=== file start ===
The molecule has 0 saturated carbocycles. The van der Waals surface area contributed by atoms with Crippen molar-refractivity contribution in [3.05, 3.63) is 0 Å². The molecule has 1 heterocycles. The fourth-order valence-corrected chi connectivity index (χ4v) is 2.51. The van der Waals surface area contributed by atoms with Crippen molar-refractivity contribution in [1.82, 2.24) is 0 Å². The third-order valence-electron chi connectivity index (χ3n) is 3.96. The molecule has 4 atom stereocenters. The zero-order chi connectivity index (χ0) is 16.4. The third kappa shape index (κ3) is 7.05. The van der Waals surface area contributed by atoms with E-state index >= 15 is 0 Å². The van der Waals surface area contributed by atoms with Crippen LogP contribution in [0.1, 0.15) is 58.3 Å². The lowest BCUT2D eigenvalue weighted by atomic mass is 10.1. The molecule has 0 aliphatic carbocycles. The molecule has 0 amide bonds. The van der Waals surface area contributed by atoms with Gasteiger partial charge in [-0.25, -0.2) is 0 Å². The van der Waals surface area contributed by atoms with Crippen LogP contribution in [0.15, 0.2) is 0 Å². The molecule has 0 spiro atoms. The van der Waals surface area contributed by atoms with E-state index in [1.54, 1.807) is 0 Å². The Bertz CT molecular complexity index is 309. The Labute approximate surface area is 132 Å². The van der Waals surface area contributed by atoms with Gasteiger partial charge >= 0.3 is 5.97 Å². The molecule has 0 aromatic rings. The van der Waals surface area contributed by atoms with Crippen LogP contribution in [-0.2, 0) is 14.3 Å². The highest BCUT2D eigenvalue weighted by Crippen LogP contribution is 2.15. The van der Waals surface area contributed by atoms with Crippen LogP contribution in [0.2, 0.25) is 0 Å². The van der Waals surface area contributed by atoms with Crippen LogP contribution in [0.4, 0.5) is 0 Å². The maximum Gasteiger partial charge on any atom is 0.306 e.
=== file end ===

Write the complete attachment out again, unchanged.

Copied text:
The molecule has 0 saturated carbocycles. The van der Waals surface area contributed by atoms with Crippen molar-refractivity contribution in [3.05, 3.63) is 0 Å². The molecule has 1 heterocycles. The fourth-order valence-corrected chi connectivity index (χ4v) is 2.51. The van der Waals surface area contributed by atoms with Crippen molar-refractivity contribution in [1.82, 2.24) is 0 Å². The third-order valence-electron chi connectivity index (χ3n) is 3.96. The molecule has 4 atom stereocenters. The zero-order chi connectivity index (χ0) is 16.4. The third kappa shape index (κ3) is 7.05. The van der Waals surface area contributed by atoms with E-state index >= 15 is 0 Å². The van der Waals surface area contributed by atoms with Crippen LogP contribution in [0.1, 0.15) is 58.3 Å². The lowest BCUT2D eigenvalue weighted by atomic mass is 10.1. The molecule has 0 aliphatic carbocycles. The molecule has 0 amide bonds. The van der Waals surface area contributed by atoms with Gasteiger partial charge in [-0.25, -0.2) is 0 Å². The van der Waals surface area contributed by atoms with Crippen LogP contribution in [0.15, 0.2) is 0 Å². The molecule has 0 spiro atoms. The van der Waals surface area contributed by atoms with E-state index in [1.54, 1.807) is 0 Å². The Bertz CT molecular complexity index is 309. The Labute approximate surface area is 132 Å². The van der Waals surface area contributed by atoms with Gasteiger partial charge >= 0.3 is 5.97 Å². The molecule has 0 aromatic rings. The van der Waals surface area contributed by atoms with Crippen LogP contribution in [-0.2, 0) is 14.3 Å². The highest BCUT2D eigenvalue weighted by Crippen LogP contribution is 2.15. The van der Waals surface area contributed by atoms with Crippen LogP contribution in [0.2, 0.25) is 0 Å². The van der Waals surface area contributed by atoms with Crippen LogP contribution in [0.4, 0.5) is 0 Å². The maximum Gasteiger partial charge on any atom is 0.306 e.